[ditty_news_ticker id="27897"] The Diocese of Mexico: Forty Years of Ministry and Mission - Orthodox Christian Laity

The Diocese of Mexico: Forty Years of Ministry and Mission


Metropolitan Jonah celebrating the Great Blessing of Water

Source: Orthodox Church in America


Faithful arrived early at the Cathedral of the Ascension here on Sunday, January 8, 2012, as His Beatitude, Metropolitan Jonah presided at the Divine Liturgy and celebrated the Great Blessing of Water marking the diocese’s 40th anniversary.

Concelebrating with Metropolitan Jonah were Bishop Alejo of Mexico; diocesan clergy from as far as Monterrey and Guadalajara; priests from the US who offer assistance to the diocese, including Archpriest Ernesto Rios of Port St. Lucie, FL and Priest Antonio Perdomo of McAllen, TX; a priest of the Patriarchate of Moscow; and Protodeacon Joseph Matusiak. Services were celebrated almost exclusively in the Spanish language.

Metropolitan Jonah is visiting some of the diocesan missions through Thursday, January 12, offering an opportunity to strengthen their ties with the Church and plant seeds for ongoing missionary efforts.

The origin of what today is the Diocese of Mexico of the Orthodox Church in America were planted in the early 20th century, curiously through the Mexican National Catholic Church, distinct from the nation’s Roman Catholic Church. It was during the Revolution that antagonisms against the Roman Catholic Church were aroused by its historic association with the Spanish colonialists. Some of the first laws of the new Mexican Republic were antireligious. In 1917, all Church properties were nationalized, many churches were closed, monasteries were abolished and the communities dispersed, and clergymen were required to obtain licenses to function. Several attempts were made to establish a “national church.” In 1926, a Roman Catholic priest, with government support, was made head of the Independent Old Catholic Church of North America, and the Mexican National Catholic Church was founded.

The community thrived under the patronage of the government and at once extended its jurisdiction to Mexican communities in Texas. The National Church continued as an Old Catholic community until Father José Cortes y Olmos was appointed its bishop in 1961. He and his clergy became gradually convinced, through study and reflection, that the Old Catholic ecclesiological principles did not conform to the criteria of the One, True, Catholic Church. They came to identify with Orthodox Holy Tradition, and adopted the designation “Orthodox,” adopting the name “Iglesia Ortodoxa Catolica en Mexicao” (Orthodox Church in Mexico).

In 1965, Bishop José and his clergy contacted the then-rector of Saint Seraphim Church in Dallas, TX, Father Dmitri Royster, who had been instrumental in converting many Mexicans to Orthodoxy and was translating Orthodox liturgical services into Spanish. After Father Dimitri’s consecration to the episcopacy in 1969 and the granting of autocephaly the following year, Bishop Dmitri presented the case of the Orthodox Church in Mexico to the hierarchy of the Orthodox Church in America. After a number of exchanges and visits, the Holy Synod sent Bishop Dmitri to visit Mexico officially and to report on his findings. This report was studied by the OCA’s Department of Canonical Affairs, which recommended acceptance of the Mexican communities into the Orthodox Church.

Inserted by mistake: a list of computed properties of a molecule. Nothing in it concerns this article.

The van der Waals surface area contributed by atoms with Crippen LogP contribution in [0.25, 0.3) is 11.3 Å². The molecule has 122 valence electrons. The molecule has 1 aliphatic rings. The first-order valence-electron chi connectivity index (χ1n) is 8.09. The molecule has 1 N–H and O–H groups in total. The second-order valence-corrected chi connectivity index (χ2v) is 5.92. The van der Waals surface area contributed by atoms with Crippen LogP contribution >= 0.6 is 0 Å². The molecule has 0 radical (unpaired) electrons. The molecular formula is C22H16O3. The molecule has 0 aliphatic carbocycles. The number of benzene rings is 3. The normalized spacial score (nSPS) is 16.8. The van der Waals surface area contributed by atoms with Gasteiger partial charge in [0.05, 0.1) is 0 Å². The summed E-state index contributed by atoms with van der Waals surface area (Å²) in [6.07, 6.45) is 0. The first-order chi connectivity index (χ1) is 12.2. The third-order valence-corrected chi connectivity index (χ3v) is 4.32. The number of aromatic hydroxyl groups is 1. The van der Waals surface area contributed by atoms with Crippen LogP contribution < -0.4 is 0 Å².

In 1971, Bishop José petitioned for the acceptance of his community into the Orthodox Church in America. He and other priests of his community were received in their Roman Catholic rank of priest, while an estimated ten to twenty thousand faithful were also received into the Orthodox Christian faith. Father José studied at Saint Vladimir’s Seminary prior to his consecration as Bishop of Mexico City, which took place at Holy Virgin Protection Cathedral in New York City on April 22, 1972. Despite countless obstacles, what had become the Exarchate of Mexico continued to grow through the establishment of additional missions and conversions.

On January 28, 1983, Bishop José fell asleep in the Lord after a relatively short bout with cancer. His Beatitude, Metropolitan Theodosius, presided at the funeral service in Mexico City on February 1, 1983.

Archbishop Dmitri continued to oversee the life of the Exarchate until 2005, when a successor to Bishop José was found. On May 28 of that year, in services celebrated at Saint Tikhon’s Monastery in South Canaan, PA, Archimandrite Alejo (Pacheco-Vera) was consecrated as an auxiliary to Bishop Dmitri. On October 16, 2008, he was elected as the ruling bishop of the Exarchate. His Beatitude, Metropolitan Jonah, presided at his installation at Mexico City’s Ascension Cathedral on January 18, 2009. The Exarchate subsequently was granted full diocesan status.

A photo gallery of Sunday’s celebration may be found here, and an archival photo gallery may be found here.

Visit the diocese’s web site at http://ocamexico.org.

Additional background information on the Diocese of Mexico may be found here and here.


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